Can it create a tiered service among Medicare healthcare providers? No
Does it make the program worthless? No

Medicare Choice/Single Payer Plus (Tulsi Gabbard’s interpretation of the House Medicare for All bill)

Tulsi has been very clear that Medicare for All will provide a base level (like the House and Senate legislation do), and people are free to buy private insurance (like the House and Senate legislation allow for).

The “choice” is not about choosing between public and private insurance, it is about choosing to get or not get private insurance. Public insurance is a given, you are covered, you pay into it, just like people pay property taxes and school taxes and can choose to send their kids to private school. You always have the option to take your children to public school, but you may want something different, well, you pay for it, but this does not allow you to not pay into the public system.

Recently Tulsi renamed her plan “Single Payer Plus” which reflects better her philosophy about providing healthcare to all Americans. The details haven’t changed, only the name.

Tulsi healthcare position, is the most consistent with the bill she voted for in the House. And she will soon release the details of her own expanded plan.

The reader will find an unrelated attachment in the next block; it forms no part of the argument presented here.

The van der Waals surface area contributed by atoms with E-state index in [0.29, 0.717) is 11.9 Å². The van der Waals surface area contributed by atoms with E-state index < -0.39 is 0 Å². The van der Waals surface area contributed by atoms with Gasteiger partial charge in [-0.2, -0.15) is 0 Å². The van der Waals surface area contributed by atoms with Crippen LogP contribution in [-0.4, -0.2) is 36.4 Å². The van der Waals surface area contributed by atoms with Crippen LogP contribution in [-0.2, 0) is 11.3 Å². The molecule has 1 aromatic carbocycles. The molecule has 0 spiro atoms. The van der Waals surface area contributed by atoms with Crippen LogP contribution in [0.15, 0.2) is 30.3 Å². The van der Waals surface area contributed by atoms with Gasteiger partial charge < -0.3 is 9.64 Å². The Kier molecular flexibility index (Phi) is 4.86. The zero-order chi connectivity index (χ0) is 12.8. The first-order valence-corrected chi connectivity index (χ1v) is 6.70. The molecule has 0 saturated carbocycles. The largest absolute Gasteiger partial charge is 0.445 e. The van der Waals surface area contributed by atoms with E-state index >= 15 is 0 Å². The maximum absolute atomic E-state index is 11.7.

Universal Single Payer Healthcare

This is the dream in which every American pays into the system, every possible healthcare service is provided free of charge at the point of service, and ALL healthcare providers are FORCED to take only Medicare at the reimbursement rates the government decides.

This is extremely dangerous. It will severely cripple our ability to convince people to go into the medical field, it is a major violation of the rights of healthcare professionals, even when the end result would be the best for the rest of the population.

But practically, without healthcare professionals, there is no healthcare.

And this is why the Medicare Bills (both House and Senate) are the best realistic, and practical implementations of a system that approaches this ideal.

I am personally really disappointed of many politicians and news personalities who claim that the Medicare legislation in the Senate or the House is an implementation of this Universal Single Payer Healthcare system that will completely make Private insurance redundant and illegal.

My only plea, is to read the legislation by yourself, you can use this article as a starting point, and make sure that what your politician or favorite news person is telling you is consistent with the legislation they are claiming to support.

Both the Senate and House bills are good bills that will help us lower costs, make our economy more productive and reduce the pain and suffering of millions of Americans. They are both good bills, but please, let us represent them accurately.



Alan Myron

I believe in the goodness of mankind even when the evidence proves the contrary. Engineer by day, Poet in my dreams, and 100% AMERICAN every waking moment.